“There is, of course, the neuroscience of art, where researchers seek to tease out the brain features that characterize artists, as a means to understand how the brain achieves such complex and nuanced outward expressions, and how disruption of brain networks alters these expressions. On the other hand, there is art based on neuroscience, such as mine and others in this issue, that provide an alternate view of scientific concepts. These bi-directional connections strengthen both art and neuroscience.”
The Lines that Connect is co-edited with Dr. Amanpreet Badhwar (neuroscientist and artist) and explores contemporary thinking and work on the interactions between art and neuroscience.
Canadian multidisciplinary artist Stéphanie Morissette’s works reflect on human behaviour and the use of technologies in our quotidian life as well as in the geopolitical sphere; on conflicts and their psychological impact on the different participating actors.
In this exclusive interview she discusses her project, ‘Shadows in a Labyrinth’ (with co-collaborator Dale Einarson), which reflects on the complexity, the flaws and ephemeral aspects of our brain and memory, as well as on the medium and technologies, drawing parallels with mental illness and disease like Alzheimer.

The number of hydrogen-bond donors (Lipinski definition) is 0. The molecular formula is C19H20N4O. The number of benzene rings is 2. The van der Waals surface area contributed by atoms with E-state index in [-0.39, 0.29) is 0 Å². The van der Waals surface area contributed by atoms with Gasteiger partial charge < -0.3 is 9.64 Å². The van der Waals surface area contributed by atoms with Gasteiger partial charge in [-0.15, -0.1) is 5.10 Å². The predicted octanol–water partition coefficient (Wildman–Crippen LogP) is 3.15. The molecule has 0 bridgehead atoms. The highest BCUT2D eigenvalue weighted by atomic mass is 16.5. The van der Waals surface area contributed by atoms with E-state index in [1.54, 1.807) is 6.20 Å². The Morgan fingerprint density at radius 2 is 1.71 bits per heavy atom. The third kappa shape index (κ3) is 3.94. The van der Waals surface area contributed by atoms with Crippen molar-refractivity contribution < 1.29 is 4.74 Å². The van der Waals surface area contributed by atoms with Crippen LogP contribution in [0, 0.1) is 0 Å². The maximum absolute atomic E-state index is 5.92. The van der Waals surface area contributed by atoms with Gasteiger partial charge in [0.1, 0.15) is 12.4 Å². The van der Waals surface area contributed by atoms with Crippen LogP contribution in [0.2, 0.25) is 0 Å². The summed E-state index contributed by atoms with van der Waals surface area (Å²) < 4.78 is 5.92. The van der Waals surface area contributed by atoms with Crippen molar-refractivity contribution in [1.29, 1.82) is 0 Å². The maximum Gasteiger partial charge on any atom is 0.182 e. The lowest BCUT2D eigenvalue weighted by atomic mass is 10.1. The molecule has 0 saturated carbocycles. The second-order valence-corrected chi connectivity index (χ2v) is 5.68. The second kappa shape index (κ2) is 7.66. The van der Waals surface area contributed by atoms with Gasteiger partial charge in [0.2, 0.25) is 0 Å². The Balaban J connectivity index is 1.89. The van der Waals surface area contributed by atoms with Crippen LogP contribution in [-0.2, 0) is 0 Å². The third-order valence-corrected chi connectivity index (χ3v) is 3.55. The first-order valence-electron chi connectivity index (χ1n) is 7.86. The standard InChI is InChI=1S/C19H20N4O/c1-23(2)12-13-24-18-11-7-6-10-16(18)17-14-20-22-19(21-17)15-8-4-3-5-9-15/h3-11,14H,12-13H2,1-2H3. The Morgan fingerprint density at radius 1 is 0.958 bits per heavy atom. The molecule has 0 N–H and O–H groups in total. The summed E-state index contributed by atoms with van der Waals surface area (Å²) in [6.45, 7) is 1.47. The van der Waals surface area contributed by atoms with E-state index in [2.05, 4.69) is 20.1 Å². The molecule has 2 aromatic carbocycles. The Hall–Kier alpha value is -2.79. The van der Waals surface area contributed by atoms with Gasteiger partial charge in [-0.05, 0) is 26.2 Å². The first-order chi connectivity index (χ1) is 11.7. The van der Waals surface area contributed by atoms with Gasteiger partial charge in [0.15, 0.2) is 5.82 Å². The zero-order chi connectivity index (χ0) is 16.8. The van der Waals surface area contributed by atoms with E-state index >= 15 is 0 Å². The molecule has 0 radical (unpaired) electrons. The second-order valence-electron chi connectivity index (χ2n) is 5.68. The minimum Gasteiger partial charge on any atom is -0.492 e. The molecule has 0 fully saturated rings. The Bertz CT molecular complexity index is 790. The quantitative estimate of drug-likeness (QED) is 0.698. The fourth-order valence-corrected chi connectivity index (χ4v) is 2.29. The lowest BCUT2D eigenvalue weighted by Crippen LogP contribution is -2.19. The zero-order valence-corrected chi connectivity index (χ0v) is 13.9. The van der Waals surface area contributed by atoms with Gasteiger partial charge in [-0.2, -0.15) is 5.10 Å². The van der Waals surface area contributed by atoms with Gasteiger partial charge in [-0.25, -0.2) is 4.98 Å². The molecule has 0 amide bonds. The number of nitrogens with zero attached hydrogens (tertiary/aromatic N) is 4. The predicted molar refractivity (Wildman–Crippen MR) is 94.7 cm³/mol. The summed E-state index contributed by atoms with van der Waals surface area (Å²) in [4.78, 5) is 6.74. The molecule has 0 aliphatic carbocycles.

Amanpreet Badhwar is currently a postdoctoral fellow at the Centre de Recherche de l’Institut Universitaire de Gériatrie de Montréal (CRIUGM), Université de Montréal , where she works on Alzheimer’s disease (AD) and related dementias. Her research combines structural and functional imaging with clinical and genetic assessments to relate variations in brain connectivity to clinical status, and to develop early markers of AD pathology. She is also an artist. In this exclusive interview, The Lines that Connect, she discusses her relationship between art and neuroscience.
Dan Lloyd is the Thomas C. Brownell Professor of Philosophy and a Professor of Neuroscience at Trinity College, Connecticut. He is the author/editor of Subjective Time: The philosophy, psychology, and neuroscience of temporality (co-edited with Valtteri Arstila). In Notes Toward a Theory of Sensorimotor Understanding he discusses his developing research into the animation and sonification of brain activity.
Alexa Piotte is a graphic designer living in Montreal. She holds a Bachelor’s degree in Fine Arts majoring in Design and minoring in behavioural neuroscience psychology from Concordia University. In Design and Neuroscience she discusses her work relating design and neuroscience, including her collaborative project, ‘BDL: Mapping out the Genetic Blueprint of the Fruit Fly Visual System’, with Hunter Shaw, a Ph.D. candidate in biology at McGill University.
Tyler Sloan is a freelance data artist/scientist. While he is not developing custom Jupyter-based data processing pipelines, he produces computer-generated artwork and datadriven motion design using Open Data and formal scientific models. His artwork combines elements of his training as a developmental neurobiologist (B.Sc, Ph.D.) with his passion for Open Data. He discusses his work and thinking in Neural Connections.